My favorite things about this narrative were the folk-tale purity of the old man’s initiation story (“Tales in the Sand,” Prologue), the interlude which chronicles Dream’s periodic meetings with a man who cannot die (“Men of Good Fortune,” Part 4), and the exciting and surprising conclusion in which an endearing fat Englishman with a sword cane—who is called Gilbert and looks suspiciously like G.K. Chesterton—does his utmost to save Rose Walker from what seems an inevitable fate.

    This is a masterpiece of the genre. It is self-contained, and can be read with pleasure without knowing anything of the first volume. Then again, the first volume is very good too. Perhaps you should do what I am doing: start at the beginning, and read them all.

  • Bookdragon Sean

    Every time I try to write a review for a Sandman comic, it just sounds like an outpouring of positive emotions and generic statements about what makes a good story good. I literally love this series, and to try and review it in a conventional way is rather difficult. So instead I’m going to show you some images and do my best to explain why this comic is so incredible.

    Dream is a character, a concept and a force of nature. He is one of the defining pillars

    Every time I try to write a review for a Sandman comic, it just sounds like an outpouring of positive emotions and generic statements about what makes a good story good. I literally love this series, and to try and review it in a conventional way is rather difficult. So instead I’m going to show you some images and do my best to explain why this comic is so incredible.

    Dream is a character, a concept and a force of nature. He is one of the defining pillars of the human psyche, and this is his story. This is the story of how, after he was restored to his full power in Sandman volume one, he regains the control of the remainder of his weird minions that went rogue. And I say weird because his creations are very strange. He has created them from the dreamscape with the sole purpose of being a means of creating dreams for a human sleeper. They are ideals and entities both. It’s hard to explain if you haven’t read it, but in Gaiman’s world dreaming is a powerful tool. And the creatures involved are dangerous if not controlled properly by their lord and master.

    And this is one of the creatures in question. He was specifically designed to combat nightmares, to use fear against fear itself; however, in Morpheus’ absence he has been doing whatever he pleases. And what pleases him is eyes, eating them and biting them out with his own teeth-socket eyes. So Morpheus actual presence in his own realm is vital in controlling such evil things so he may do some good with them. Indeed, because what the Corinthian does here is inspire an entire generation of serial killers to go and collect the body parts of other humans.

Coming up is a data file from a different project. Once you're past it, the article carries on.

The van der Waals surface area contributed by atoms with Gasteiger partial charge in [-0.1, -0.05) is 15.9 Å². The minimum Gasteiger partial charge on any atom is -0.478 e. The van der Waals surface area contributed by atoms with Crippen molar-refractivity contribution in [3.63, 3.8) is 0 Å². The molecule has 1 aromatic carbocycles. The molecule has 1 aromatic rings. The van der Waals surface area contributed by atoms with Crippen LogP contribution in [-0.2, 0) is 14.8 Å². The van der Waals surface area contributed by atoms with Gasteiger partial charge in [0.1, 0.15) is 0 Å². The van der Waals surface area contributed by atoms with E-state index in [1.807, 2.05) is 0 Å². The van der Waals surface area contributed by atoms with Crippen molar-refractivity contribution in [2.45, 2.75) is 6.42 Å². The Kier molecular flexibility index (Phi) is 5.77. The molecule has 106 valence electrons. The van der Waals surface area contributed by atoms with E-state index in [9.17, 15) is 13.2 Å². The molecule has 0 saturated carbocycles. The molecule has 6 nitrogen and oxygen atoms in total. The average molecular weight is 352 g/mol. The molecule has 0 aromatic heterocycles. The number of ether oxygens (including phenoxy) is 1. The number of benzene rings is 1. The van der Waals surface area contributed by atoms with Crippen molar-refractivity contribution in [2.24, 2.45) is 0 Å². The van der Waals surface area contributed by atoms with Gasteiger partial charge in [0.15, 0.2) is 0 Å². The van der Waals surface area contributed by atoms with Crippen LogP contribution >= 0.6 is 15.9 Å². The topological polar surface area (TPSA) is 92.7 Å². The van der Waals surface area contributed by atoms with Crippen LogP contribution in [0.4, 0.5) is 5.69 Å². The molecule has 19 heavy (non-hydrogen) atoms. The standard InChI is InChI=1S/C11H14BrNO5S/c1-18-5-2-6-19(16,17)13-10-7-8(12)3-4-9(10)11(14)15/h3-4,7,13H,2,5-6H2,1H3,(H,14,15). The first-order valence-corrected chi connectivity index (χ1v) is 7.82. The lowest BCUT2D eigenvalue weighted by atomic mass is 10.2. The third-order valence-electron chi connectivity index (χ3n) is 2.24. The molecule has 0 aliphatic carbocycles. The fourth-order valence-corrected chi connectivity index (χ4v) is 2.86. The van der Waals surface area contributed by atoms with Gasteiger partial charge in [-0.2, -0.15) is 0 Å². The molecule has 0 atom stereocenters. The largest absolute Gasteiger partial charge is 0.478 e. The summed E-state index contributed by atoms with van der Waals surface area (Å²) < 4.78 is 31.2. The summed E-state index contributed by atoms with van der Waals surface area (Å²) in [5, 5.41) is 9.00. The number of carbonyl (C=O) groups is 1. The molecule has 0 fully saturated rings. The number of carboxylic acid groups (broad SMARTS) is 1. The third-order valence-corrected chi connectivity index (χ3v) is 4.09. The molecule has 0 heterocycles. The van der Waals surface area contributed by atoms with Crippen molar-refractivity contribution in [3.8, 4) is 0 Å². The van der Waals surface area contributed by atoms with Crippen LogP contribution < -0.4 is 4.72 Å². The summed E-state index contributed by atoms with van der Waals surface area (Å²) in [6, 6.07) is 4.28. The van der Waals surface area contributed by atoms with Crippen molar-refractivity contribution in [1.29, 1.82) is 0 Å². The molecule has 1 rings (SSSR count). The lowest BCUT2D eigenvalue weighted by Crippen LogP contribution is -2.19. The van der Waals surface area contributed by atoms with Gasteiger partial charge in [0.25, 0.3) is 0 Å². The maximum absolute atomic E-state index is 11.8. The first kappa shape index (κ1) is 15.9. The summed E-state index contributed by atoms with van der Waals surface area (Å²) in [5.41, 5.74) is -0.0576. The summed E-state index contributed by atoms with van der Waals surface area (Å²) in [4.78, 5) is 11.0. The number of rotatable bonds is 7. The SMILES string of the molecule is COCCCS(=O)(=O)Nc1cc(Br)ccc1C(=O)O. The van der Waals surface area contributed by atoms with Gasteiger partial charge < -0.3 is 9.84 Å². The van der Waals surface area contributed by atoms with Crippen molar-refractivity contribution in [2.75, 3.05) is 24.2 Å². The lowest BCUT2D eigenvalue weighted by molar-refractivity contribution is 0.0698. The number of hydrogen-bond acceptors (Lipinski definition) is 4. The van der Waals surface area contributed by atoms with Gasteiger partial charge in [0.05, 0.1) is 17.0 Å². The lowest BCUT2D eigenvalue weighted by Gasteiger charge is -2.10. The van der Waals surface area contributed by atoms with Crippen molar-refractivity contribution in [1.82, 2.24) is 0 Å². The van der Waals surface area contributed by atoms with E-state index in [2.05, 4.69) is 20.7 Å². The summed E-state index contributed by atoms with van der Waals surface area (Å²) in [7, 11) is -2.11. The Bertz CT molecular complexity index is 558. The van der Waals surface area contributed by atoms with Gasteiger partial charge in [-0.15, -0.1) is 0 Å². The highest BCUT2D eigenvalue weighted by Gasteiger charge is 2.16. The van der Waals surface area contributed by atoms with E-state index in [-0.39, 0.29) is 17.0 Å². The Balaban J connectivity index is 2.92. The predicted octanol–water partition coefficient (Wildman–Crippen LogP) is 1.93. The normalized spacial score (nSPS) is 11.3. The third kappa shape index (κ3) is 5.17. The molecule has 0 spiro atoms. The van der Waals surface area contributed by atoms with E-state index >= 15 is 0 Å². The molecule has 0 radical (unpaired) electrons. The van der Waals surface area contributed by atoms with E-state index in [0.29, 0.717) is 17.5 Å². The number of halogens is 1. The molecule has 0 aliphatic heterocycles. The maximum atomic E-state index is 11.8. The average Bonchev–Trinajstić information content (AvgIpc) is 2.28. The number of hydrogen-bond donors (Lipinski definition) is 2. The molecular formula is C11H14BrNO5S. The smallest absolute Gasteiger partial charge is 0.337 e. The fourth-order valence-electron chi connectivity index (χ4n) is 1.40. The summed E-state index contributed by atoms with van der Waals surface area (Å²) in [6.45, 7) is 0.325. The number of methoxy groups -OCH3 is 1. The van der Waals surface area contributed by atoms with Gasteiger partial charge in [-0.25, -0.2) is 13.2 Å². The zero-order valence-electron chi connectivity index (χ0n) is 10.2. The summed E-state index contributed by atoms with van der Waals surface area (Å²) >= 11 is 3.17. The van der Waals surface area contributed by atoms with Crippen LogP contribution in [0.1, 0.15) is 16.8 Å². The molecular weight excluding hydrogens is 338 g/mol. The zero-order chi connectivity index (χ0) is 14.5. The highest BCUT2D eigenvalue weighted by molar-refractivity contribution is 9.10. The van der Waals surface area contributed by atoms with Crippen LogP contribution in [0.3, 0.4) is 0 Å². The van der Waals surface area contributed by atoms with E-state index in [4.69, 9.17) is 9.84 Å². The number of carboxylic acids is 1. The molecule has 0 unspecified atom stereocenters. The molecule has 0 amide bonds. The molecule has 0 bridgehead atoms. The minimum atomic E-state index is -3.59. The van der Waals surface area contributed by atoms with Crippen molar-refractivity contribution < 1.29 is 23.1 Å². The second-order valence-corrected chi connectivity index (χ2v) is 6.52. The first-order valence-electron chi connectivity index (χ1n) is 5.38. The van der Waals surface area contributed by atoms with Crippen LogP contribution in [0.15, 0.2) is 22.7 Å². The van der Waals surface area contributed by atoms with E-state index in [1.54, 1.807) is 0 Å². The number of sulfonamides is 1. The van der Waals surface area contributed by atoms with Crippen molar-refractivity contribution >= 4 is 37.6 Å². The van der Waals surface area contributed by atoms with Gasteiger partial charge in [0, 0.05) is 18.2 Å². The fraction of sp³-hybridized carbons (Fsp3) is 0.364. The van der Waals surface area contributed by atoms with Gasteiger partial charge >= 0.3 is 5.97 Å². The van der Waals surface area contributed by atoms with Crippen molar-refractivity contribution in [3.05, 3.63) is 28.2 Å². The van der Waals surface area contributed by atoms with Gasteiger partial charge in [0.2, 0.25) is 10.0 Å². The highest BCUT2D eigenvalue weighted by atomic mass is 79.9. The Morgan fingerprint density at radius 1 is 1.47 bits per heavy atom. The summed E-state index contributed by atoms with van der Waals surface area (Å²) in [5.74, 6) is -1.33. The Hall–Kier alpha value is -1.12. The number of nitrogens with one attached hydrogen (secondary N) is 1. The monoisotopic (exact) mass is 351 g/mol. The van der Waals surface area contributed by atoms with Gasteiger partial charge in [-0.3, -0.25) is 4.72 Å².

Now this image isn’t in this volume, I couldn’t find the scene online for this one, but it works nonetheless. Dream meets Shakespeare who is dreaming of becoming a wonderful playwright. He is in awe of Christopher Marlowe’s work, and wants to be able to write with the same degree of artistry. He makes a deal with Morpheus, a dream in exchange for something yet to be revealed. And for me this becomes one of the best things about this comic. It sits oddly at place with the real world. It’s almost like Gaiman has cleverly devised these characters that could actually exist. It may sound slightly irrational, but the point is the real world has been used to demonstrate that there are concepts and powers that will always be beyond human recognition. Despite advances in science, we will never be able to define such vague and ungraspable ideas such as emotions and dreams. Instead we have art, and in this case a comic, to attempt to express such things so eloquently.

    I feel ill-equipped to review this in such a way that demonstrates the sheer intelligence of this story. It’s like I’m trying to talk about a masterful piece of music, but I know nothing about the formalities of music so I can’t put my feelings into precise language. Perhaps that’s a poor allegory because I do know a fair bit about books and stories, though trying to capture how creative and innovative this is still rather difficult. All I can suggest is that you go read this series and see it for yourself.